Several people, managers and at least two executives involved in my case were “moved on” to other Microsoft organizations, laid off or left Microsoft, the top Microsoft diversity leader is no longer there, silencing arbitration agreements were recently eliminated, more women are presenting at official events, changes were made to hiring/promotion procedures, and a women in tech public relations campaign led by Melinda Gates was launched in 2016.

Today I no longer work with anything Power BI related nor do I promote Microsoft. I struggle with PTSD and still fear what might happen next. Prior to this nightmare, I was a top #1 ranked pre-sales engineer that loved my profession, gave back to the community and enjoyed helping other people learn new technology. Now… I rarely leave my house.

75% of workers are affected by bullying as a target or witness.


If you or someone else is being bullied at work, see the Signs of Bullying, the most helpful things that I have done to move forward is leave the company, seek counseling, reach out to friends, and learn how to cope. The best resources for me have been Overcoming Mobbing: A Recovery Guide for Workplace Aggression and Bullying, and The PTSD Workbook. It is imperative that you take care of yourself. HR is there to protect the company…not you. If your safety is at risk, notify police.

If you still want to see excellent, unbiased, public compare articles, I recommend Ken Black’s blog. He is brilliant, thorough and fair in his real world tests of both Tableau and Microsoft Power BI. He has been warned about comparing but I don’t think it has stopped him yet. I don’t know.


FAQ 6: How can I start a business to freelance in the gig economy?

Starting a business is not easy. Don’t underestimate what is needed and required of you to make it. Owning a business takes a strong mind, tenacious spirit and great people skills. It also can be expensive…to do it right.

Minimally you will want to have at least six months salary in the bank to “float” payments since most clients do not work on a retainer basis and only some provide a deposit. It is not unusual to wait three or four months before you see any income on a project. Sometimes you may never collect payment. In the meantime, you will be incurring extra monthly bills, travel and start up costs.

According to the 2016 Upwork / Freelancers Union study, 55 million or 35% of the US workforce of 159 million are freelancers. A growing part of the US economy, freelance earnings are estimated at $1 trillion, or 6% of the $18+ trillion US economy – with a sizable amount transacted online.

2016 Upwork / Freelancers Union study, 35% of US workforce are freelancers.


When I started my business, I registered with the State of Florida and also the IRS to get an employer id for taxes. I bought several types of insurances for general and professional liability. I set up several business bank accounts for paying invoices and receiving payments. I bought a domain name, upgraded my web servers, designed my branding, web site, business cards and basic sales collateral. I also invested in an Office 365 E3 subscription, remote storage for disaster recovery, a business phone line, QuickBooks Pro, CRM, webinar service since Skype is unreliable, mass email service, fancy survey software, Tableau Desktop, electronic payment processing, and other software subscriptions or cloud services.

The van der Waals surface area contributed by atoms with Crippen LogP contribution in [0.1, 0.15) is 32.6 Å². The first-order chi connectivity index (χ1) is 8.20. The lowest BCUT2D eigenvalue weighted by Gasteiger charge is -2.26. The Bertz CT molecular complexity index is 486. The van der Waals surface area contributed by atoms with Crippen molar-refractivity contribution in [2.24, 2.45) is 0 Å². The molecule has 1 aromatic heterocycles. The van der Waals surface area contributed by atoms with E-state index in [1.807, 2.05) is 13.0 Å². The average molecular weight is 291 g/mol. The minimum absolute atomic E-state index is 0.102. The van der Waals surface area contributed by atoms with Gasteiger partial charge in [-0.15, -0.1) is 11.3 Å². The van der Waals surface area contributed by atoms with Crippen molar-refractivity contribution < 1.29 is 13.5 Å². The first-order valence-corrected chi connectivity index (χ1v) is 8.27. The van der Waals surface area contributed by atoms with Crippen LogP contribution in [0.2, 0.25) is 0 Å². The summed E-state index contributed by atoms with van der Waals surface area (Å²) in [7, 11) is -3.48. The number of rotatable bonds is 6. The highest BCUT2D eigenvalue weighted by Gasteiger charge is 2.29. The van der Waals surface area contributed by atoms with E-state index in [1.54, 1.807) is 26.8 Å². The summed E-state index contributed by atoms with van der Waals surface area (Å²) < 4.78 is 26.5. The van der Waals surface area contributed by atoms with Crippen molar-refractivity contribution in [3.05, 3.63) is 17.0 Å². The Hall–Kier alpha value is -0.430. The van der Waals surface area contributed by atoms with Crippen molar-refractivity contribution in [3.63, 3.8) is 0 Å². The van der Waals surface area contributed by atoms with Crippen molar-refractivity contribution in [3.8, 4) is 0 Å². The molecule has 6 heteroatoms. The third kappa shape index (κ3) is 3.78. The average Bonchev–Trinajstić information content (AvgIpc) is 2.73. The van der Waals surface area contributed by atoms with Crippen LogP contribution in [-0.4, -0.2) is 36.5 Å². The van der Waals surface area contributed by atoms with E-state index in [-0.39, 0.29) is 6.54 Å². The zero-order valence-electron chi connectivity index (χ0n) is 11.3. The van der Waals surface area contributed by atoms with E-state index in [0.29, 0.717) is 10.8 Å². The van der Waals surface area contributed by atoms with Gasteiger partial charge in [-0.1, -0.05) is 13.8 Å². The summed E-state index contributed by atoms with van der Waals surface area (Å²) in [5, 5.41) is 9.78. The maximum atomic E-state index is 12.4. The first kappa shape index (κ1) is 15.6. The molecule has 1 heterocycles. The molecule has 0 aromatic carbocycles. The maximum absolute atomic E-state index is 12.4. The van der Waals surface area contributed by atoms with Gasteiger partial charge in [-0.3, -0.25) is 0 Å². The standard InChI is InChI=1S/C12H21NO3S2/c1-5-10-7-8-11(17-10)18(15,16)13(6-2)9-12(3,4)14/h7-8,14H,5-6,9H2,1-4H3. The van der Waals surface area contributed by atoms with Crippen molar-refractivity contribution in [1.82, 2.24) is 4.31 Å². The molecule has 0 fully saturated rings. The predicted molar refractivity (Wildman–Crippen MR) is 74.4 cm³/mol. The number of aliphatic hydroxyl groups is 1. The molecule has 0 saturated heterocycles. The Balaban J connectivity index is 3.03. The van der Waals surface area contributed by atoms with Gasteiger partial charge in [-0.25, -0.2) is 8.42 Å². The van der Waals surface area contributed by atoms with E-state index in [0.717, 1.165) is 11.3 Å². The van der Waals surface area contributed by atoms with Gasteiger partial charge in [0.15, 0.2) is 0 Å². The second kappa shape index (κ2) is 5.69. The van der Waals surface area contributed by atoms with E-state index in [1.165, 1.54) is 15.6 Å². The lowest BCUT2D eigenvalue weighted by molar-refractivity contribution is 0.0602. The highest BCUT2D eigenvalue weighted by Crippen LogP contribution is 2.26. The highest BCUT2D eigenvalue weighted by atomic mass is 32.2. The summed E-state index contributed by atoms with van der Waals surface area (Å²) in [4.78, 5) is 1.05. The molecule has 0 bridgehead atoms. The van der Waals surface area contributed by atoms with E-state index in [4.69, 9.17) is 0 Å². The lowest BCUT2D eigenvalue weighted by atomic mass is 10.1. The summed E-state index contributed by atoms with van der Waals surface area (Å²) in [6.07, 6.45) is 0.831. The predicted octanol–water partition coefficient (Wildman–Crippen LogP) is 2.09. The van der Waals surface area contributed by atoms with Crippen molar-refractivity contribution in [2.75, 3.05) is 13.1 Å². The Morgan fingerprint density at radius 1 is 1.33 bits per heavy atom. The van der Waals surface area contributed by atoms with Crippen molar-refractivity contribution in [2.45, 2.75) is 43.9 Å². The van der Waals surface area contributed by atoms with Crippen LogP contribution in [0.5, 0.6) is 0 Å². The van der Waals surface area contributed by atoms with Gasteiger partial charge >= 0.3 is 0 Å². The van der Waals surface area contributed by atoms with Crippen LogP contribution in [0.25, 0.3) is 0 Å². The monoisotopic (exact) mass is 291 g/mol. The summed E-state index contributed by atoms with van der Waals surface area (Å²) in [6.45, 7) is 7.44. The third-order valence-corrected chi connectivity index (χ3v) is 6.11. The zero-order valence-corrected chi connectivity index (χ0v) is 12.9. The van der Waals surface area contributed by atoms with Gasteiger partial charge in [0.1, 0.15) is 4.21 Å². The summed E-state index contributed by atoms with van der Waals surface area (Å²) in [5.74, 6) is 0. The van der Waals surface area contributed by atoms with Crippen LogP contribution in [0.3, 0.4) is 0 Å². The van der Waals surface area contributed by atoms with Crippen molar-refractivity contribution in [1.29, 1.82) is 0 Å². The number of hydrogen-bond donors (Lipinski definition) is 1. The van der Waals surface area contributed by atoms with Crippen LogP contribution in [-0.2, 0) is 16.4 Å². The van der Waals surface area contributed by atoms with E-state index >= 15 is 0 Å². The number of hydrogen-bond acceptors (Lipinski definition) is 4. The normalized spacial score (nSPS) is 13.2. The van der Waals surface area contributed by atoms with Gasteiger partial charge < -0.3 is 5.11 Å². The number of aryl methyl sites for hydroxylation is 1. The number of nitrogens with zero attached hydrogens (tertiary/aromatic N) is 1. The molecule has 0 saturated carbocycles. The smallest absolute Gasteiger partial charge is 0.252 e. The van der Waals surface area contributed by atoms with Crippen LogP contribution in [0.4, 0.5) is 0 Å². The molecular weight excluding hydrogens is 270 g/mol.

Plan to spend at least $1,000 and possibly up to $6,000 per month on your business to get it up and running.


To be able to contract project work, I also had to establish a library of forms and contracts including but not limited to the following.

  • Services Offering Overview
  • Mutual Non-disclosure Agreement
  • Statement of Work
  • Subcontractor Agreements
  • Referral Agreements
  • Invoices and Collection Letters
  • W9 for Taxes


When you work for yourself, you need to submit quarterly estimated self-employment taxes to the IRS. Do not forget to do it or ignore it! Look up the IRS quarterly payment schedule and mark it on your calendar.

There is so much more entailed when starting a new business. Essentially the items I shared above should get you functional. I also encourage you to talk to other business owners to hear about lessons learned.

I have found that people that want to work with me do and those that don’t simply won’t call. You can usually tell a good client from a not so good one just by gut feel. However, pulling D&B business credit reports is another priceless tip. Don’t provide credit to a company without seeing that report. It ranges from $50 to $150 and is worth every penny.

If you are not good at marketing and sales, starting your own business is going to be incredibly difficult. You may want to consider going 1099 or W2 through a staffing agency or another consulting firm that finds work for you.

I hope that helps give you an idea of what is entailed in starting your own company. It is not at all easy but essentially you drive your own destiny. Your are your own boss. Anything is possible.

You drive your own destiny…
Anything is possible.